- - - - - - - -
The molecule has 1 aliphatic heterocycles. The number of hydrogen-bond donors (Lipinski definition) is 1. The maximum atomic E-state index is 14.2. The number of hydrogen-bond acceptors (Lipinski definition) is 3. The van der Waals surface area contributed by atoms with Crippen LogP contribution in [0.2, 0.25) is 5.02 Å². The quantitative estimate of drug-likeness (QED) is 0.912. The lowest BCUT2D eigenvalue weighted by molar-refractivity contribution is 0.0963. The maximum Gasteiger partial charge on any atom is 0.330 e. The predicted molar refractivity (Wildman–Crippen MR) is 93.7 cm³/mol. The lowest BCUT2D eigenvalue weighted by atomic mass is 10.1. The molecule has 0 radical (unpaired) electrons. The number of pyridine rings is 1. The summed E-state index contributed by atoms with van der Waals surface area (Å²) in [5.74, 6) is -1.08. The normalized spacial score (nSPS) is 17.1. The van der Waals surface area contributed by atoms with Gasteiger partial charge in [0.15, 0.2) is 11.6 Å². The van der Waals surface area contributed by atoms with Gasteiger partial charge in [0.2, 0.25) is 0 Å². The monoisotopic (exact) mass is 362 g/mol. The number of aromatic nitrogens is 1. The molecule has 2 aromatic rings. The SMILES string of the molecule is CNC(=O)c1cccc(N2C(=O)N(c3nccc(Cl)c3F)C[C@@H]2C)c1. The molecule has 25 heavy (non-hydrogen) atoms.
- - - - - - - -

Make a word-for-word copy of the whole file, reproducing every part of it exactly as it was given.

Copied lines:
The molecule has 1 aliphatic heterocycles. The number of hydrogen-bond donors (Lipinski definition) is 1. The maximum atomic E-state index is 14.2. The number of hydrogen-bond acceptors (Lipinski definition) is 3. The van der Waals surface area contributed by atoms with Crippen LogP contribution in [0.2, 0.25) is 5.02 Å². The quantitative estimate of drug-likeness (QED) is 0.912. The lowest BCUT2D eigenvalue weighted by molar-refractivity contribution is 0.0963. The maximum Gasteiger partial charge on any atom is 0.330 e. The predicted molar refractivity (Wildman–Crippen MR) is 93.7 cm³/mol. The lowest BCUT2D eigenvalue weighted by atomic mass is 10.1. The molecule has 0 radical (unpaired) electrons. The number of pyridine rings is 1. The summed E-state index contributed by atoms with van der Waals surface area (Å²) in [5.74, 6) is -1.08. The normalized spacial score (nSPS) is 17.1. The van der Waals surface area contributed by atoms with Gasteiger partial charge in [0.15, 0.2) is 11.6 Å². The van der Waals surface area contributed by atoms with Gasteiger partial charge in [0.2, 0.25) is 0 Å². The monoisotopic (exact) mass is 362 g/mol. The number of aromatic nitrogens is 1. The molecule has 2 aromatic rings. The SMILES string of the molecule is CNC(=O)c1cccc(N2C(=O)N(c3nccc(Cl)c3F)C[C@@H]2C)c1. The molecule has 25 heavy (non-hydrogen) atoms.